Mulch is a method that helps you to control weed. A Los Angeles garden designer, Shirley Bovshow, describes mulching as the “birth control for weeds.” This also means you have to be consistent, as gardening tends to be pleasing and joyful to tend to the weeds, resulting in more than you expected.
Mulch blocks the sunlight, which is crucial for weed seeds because they need it for germination. A layer of 2 to 3 inches of mulch should last you a year in most climates when perennial beds are in question. Annual flower beds or vegetables need just one inch until seasons change.
Mulch only slashes the weed populations, it does not exterminate them however. The weed seeds blown by the wind think that the fresh mulch is seedbed. If you plant densely, it may provide a second layer of shade for the weed latecomers. Only one layer of mulch cannot stop perennial weeds, as you will need harder measures like grubbing them out or starving them of light with barriers like cardboard.
Except weed control, mulch has other great benefits. Let us explore some of them.
Leaving bare soil is one of the biggest sins and mistakes of gardening. It damage the garden and looks bad. Mulch acts like make-up for the garden here. Using different mulches will give the plant beds an identity. For example, buckwheat hulls and cocoa hulls are good for vegetable garden, while coffee chaff is perfect for a tropical plant garden.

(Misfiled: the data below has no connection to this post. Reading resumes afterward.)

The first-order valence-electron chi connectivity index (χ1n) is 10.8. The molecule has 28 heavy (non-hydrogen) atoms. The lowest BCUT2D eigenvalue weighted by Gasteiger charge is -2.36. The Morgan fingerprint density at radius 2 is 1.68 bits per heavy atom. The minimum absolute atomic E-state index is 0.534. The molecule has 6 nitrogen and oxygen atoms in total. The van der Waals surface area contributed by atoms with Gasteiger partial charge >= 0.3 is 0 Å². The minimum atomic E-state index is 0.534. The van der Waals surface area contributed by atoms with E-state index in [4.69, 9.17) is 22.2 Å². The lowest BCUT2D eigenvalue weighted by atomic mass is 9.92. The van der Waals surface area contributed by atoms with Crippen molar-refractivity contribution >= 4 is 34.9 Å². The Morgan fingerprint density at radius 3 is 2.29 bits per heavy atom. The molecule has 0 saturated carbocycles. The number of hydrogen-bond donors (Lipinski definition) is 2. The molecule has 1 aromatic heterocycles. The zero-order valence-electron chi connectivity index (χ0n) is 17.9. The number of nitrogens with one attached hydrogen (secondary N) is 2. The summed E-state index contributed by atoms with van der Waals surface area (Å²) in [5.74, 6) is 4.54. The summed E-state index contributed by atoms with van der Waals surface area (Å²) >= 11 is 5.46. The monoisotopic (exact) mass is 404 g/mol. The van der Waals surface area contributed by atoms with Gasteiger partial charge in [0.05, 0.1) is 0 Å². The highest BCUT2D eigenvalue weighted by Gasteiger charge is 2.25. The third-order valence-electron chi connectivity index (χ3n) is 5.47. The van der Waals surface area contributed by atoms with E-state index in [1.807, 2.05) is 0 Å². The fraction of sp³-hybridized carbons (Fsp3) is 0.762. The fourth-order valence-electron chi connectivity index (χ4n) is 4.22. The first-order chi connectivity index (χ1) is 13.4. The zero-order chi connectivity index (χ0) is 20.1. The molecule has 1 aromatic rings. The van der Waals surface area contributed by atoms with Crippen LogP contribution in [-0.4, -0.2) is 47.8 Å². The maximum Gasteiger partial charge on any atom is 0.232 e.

Mulches also act as shock absorbers for rain, as well as shade cloth for the sun. Bare soil is compacted, so rain is a problem. Raindrops, although not heavy, compress the air from the ground, killing the roots.
Poking around usually reveals that bare soil is dryer than soil covered in mulch. So is the case in shady garden, as sunshine and wind pull all the moisture from the soil. Mulching can save you the money you spend on watering your gardening.
Last but not least, the organic mulches also acts as food for soil creatures. The billions of bacteria, fungi, and earthworms digest organic. This is very important for all the gardeners, as the microscopic creatures create the airy, moist, and nutrient-rich soil. The result? A rich and comfortable soil for the plants to thrive and be happy in.
The time between Christmas and Valentine’s Day is perhaps the best for putting out mulch. By Christmas, the frost kills the weeds, and before Valentine’s Day, the bulbs have not appeared yet, which leaves a lot of room. Different climates need different tactics, so various times for mulching are possible. It is important to pick it, make a habit of it and watch your garden plants thrive!